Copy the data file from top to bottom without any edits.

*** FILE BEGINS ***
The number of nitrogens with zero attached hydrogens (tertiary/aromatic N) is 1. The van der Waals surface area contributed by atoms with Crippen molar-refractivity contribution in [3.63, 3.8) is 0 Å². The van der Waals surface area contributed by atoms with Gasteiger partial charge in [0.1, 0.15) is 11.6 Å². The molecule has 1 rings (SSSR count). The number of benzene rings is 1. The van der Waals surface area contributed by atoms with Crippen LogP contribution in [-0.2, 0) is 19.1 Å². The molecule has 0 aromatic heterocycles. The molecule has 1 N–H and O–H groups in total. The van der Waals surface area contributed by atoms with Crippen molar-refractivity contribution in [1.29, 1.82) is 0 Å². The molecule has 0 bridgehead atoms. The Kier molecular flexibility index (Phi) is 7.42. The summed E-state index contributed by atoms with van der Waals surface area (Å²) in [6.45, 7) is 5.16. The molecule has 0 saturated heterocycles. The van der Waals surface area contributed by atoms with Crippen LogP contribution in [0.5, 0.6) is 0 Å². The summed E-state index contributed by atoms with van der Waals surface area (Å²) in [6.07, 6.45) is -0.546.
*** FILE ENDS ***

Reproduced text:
The number of nitrogens with zero attached hydrogens (tertiary/aromatic N) is 1. The van der Waals surface area contributed by atoms with Crippen molar-refractivity contribution in [3.63, 3.8) is 0 Å². The van der Waals surface area contributed by atoms with Gasteiger partial charge in [0.1, 0.15) is 11.6 Å². The molecule has 1 rings (SSSR count). The number of benzene rings is 1. The van der Waals surface area contributed by atoms with Crippen LogP contribution in [-0.2, 0) is 19.1 Å². The molecule has 0 aromatic heterocycles. The molecule has 1 N–H and O–H groups in total. The van der Waals surface area contributed by atoms with Crippen molar-refractivity contribution in [1.29, 1.82) is 0 Å². The molecule has 0 bridgehead atoms. The Kier molecular flexibility index (Phi) is 7.42. The summed E-state index contributed by atoms with van der Waals surface area (Å²) in [6.45, 7) is 5.16. The molecule has 0 saturated heterocycles. The van der Waals surface area contributed by atoms with Crippen LogP contribution in [0.5, 0.6) is 0 Å². The summed E-state index contributed by atoms with van der Waals surface area (Å²) in [6.07, 6.45) is -0.546.